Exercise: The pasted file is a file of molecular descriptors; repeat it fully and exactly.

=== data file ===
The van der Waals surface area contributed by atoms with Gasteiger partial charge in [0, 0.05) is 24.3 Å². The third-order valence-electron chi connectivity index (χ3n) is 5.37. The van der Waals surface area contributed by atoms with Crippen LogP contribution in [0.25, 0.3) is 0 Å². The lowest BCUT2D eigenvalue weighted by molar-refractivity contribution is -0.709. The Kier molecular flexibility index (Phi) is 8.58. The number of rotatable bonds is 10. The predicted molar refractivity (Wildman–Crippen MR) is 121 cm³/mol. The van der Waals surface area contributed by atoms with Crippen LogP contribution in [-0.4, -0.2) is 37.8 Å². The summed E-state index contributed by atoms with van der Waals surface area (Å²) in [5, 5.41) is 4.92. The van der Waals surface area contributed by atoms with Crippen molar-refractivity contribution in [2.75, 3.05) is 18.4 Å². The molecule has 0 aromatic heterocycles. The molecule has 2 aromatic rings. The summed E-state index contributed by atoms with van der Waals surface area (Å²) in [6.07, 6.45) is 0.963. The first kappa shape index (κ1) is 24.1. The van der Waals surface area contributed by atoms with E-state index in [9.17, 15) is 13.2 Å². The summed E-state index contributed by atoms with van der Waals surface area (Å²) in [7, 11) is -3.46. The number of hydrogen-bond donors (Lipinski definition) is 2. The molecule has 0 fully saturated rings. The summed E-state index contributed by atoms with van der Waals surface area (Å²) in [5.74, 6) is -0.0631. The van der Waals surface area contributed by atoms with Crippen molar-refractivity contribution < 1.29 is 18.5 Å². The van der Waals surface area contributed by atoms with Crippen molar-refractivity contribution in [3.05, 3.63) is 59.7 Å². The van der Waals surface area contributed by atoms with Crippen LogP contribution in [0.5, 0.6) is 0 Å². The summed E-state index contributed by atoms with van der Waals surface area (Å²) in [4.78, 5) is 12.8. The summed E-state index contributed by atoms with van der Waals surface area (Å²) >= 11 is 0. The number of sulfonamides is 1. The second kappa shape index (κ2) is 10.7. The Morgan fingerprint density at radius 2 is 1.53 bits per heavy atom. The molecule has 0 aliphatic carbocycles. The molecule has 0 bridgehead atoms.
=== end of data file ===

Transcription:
The van der Waals surface area contributed by atoms with Gasteiger partial charge in [0, 0.05) is 24.3 Å². The third-order valence-electron chi connectivity index (χ3n) is 5.37. The van der Waals surface area contributed by atoms with Crippen LogP contribution in [0.25, 0.3) is 0 Å². The lowest BCUT2D eigenvalue weighted by molar-refractivity contribution is -0.709. The Kier molecular flexibility index (Phi) is 8.58. The number of rotatable bonds is 10. The predicted molar refractivity (Wildman–Crippen MR) is 121 cm³/mol. The van der Waals surface area contributed by atoms with Crippen LogP contribution in [-0.4, -0.2) is 37.8 Å². The summed E-state index contributed by atoms with van der Waals surface area (Å²) in [5, 5.41) is 4.92. The van der Waals surface area contributed by atoms with Crippen molar-refractivity contribution in [2.75, 3.05) is 18.4 Å². The molecule has 0 aromatic heterocycles. The molecule has 2 aromatic rings. The summed E-state index contributed by atoms with van der Waals surface area (Å²) in [6.07, 6.45) is 0.963. The first kappa shape index (κ1) is 24.1. The van der Waals surface area contributed by atoms with E-state index in [9.17, 15) is 13.2 Å². The summed E-state index contributed by atoms with van der Waals surface area (Å²) in [7, 11) is -3.46. The number of hydrogen-bond donors (Lipinski definition) is 2. The molecule has 0 fully saturated rings. The summed E-state index contributed by atoms with van der Waals surface area (Å²) in [5.74, 6) is -0.0631. The van der Waals surface area contributed by atoms with Crippen molar-refractivity contribution < 1.29 is 18.5 Å². The van der Waals surface area contributed by atoms with Crippen molar-refractivity contribution in [3.05, 3.63) is 59.7 Å². The van der Waals surface area contributed by atoms with Crippen LogP contribution in [0.5, 0.6) is 0 Å². The summed E-state index contributed by atoms with van der Waals surface area (Å²) in [4.78, 5) is 12.8. The summed E-state index contributed by atoms with van der Waals surface area (Å²) >= 11 is 0. The number of sulfonamides is 1. The second kappa shape index (κ2) is 10.7. The Morgan fingerprint density at radius 2 is 1.53 bits per heavy atom. The molecule has 0 aliphatic carbocycles. The molecule has 0 bridgehead atoms.